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After the Battle of Penn Hill of 665, at which almost all of the rulers of four southern Anglo-Saxon kingdoms were killed or captured, the great alliance of the Britons was able to reoccupy much of the southern half of the island without facing much resistance. East Anglia, Essex and Kent survived intact, albeit badly weakened, but the powerful states of Mercia and Wessex imploded and were reduced to a shell of their former selves. The remaining Anglo-Saxon territories in eastern Albion came to be known as Lloegyr.
Much of the conquered territory was divided between the powerful states of Powys and Dyfnaint, but the new kingdom of Gadwfellwn was also set up on the territory of the old Catuvellaunian tribe. The rump of Wessex submitted to Dumnonian overlordship, and Lindsey took the opportunity to attain full independence from Mercia.
English Northumbria survived, and with its manpower swelled by refugees from the south it soon managed to conquer its British neighbours in Rheged and Strathclyde. Most of Deira was lost to in 696 after the Battle of Loidis, but the remaining Angles in the north remained strong.
Most of former Deira was formed into a Powysian client kingdom centered at Caer Ebrauc, which achieved independence from Powys in 730 after a bried civil war. A smaller part, based at Caerlleon Fawr, came under the rule of Gwynedd and achieved independence in 735, thus establishing the last of the nine British kingdoms. Although their borders often changed, and smaller kingdoms could sometimes come under the dominion of larger ones, Ebrauc, Caerlleon, Gwynedd, Powys, Demet, Gwent, Gadwfellwn, Dyfnaint and Cernyw remained mostly stable for the next century and a half.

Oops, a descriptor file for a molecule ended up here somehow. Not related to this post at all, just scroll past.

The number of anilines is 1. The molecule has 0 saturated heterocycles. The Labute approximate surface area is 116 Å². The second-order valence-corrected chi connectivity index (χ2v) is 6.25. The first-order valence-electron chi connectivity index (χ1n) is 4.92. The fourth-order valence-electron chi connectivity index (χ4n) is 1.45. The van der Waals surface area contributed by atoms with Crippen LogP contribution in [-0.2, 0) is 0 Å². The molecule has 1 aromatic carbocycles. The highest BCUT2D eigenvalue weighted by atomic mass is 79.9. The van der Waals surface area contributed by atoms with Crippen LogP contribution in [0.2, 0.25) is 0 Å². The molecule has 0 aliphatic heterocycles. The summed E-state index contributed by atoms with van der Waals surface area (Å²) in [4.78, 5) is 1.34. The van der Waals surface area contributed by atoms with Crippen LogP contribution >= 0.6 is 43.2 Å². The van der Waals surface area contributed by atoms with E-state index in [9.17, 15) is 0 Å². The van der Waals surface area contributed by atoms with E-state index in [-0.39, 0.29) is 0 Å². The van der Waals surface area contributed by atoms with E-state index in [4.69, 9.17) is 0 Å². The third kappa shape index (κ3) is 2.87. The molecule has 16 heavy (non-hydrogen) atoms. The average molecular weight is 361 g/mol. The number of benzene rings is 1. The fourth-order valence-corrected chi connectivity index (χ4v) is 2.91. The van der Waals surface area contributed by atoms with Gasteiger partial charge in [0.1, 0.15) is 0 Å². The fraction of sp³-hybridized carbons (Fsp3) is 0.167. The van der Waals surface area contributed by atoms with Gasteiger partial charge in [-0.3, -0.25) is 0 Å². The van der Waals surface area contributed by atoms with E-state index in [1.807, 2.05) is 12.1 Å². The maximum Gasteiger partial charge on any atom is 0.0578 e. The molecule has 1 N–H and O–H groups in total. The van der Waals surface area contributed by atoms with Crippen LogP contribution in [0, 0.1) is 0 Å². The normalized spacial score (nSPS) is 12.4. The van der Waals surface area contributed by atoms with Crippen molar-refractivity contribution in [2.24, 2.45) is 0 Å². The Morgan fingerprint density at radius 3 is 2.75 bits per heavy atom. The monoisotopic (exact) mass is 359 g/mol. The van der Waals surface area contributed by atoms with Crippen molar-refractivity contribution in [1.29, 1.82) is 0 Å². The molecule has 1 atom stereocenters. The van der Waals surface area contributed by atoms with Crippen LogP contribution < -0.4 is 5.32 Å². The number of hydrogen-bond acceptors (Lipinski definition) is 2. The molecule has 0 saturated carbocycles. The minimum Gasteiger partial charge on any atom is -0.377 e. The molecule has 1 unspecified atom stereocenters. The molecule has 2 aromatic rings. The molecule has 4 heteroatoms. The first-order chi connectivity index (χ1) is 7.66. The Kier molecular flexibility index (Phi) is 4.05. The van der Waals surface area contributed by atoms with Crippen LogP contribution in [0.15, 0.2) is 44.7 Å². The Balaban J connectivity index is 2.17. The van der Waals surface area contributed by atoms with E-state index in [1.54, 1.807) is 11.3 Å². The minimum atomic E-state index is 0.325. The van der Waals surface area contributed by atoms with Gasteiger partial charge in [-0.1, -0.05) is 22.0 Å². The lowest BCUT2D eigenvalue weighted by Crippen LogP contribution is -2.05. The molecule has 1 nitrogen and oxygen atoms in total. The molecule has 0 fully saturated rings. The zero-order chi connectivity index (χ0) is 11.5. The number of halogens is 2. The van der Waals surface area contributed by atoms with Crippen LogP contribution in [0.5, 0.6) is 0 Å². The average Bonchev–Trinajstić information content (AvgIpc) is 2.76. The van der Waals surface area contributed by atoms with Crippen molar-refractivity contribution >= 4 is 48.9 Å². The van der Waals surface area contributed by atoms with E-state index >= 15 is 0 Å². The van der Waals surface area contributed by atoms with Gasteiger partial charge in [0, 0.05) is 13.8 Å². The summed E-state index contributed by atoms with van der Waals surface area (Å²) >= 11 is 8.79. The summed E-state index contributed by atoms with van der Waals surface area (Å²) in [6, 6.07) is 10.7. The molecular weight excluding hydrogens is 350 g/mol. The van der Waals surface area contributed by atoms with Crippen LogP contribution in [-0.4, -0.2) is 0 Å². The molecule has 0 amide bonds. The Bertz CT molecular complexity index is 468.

Regular Viking raids began in the late 8th century, but when the Great Heathen Army arrived from Norway in the 860s it found Albion utterly unprepared. With a few years Ebrauc, Caerlleon, Powys and Gwent had all fallen to Danish and Norse warlords, along with most of Lloegyr, and Dyfnaint only just managed to fight them off. Soon, though, Dyfnaint was on the offensive against the Danes, and by the end of the century had reconquered southern Powys and Gwent and was recognised as overlord by all the other remaining British kingdoms.
By 927 King Hywel conquered Ebrauc and was proclaimed High King of the Britons, an act which was later seen as having founded the Kingdom of Prydain. Although Ebrauc was later lost again and was not retaken before the Arvorian conquest, the remainder of Prydain consolidated itself over the next two centuries into a single kingdom.
For events after this date, refer to the histories of Prydain and Albion.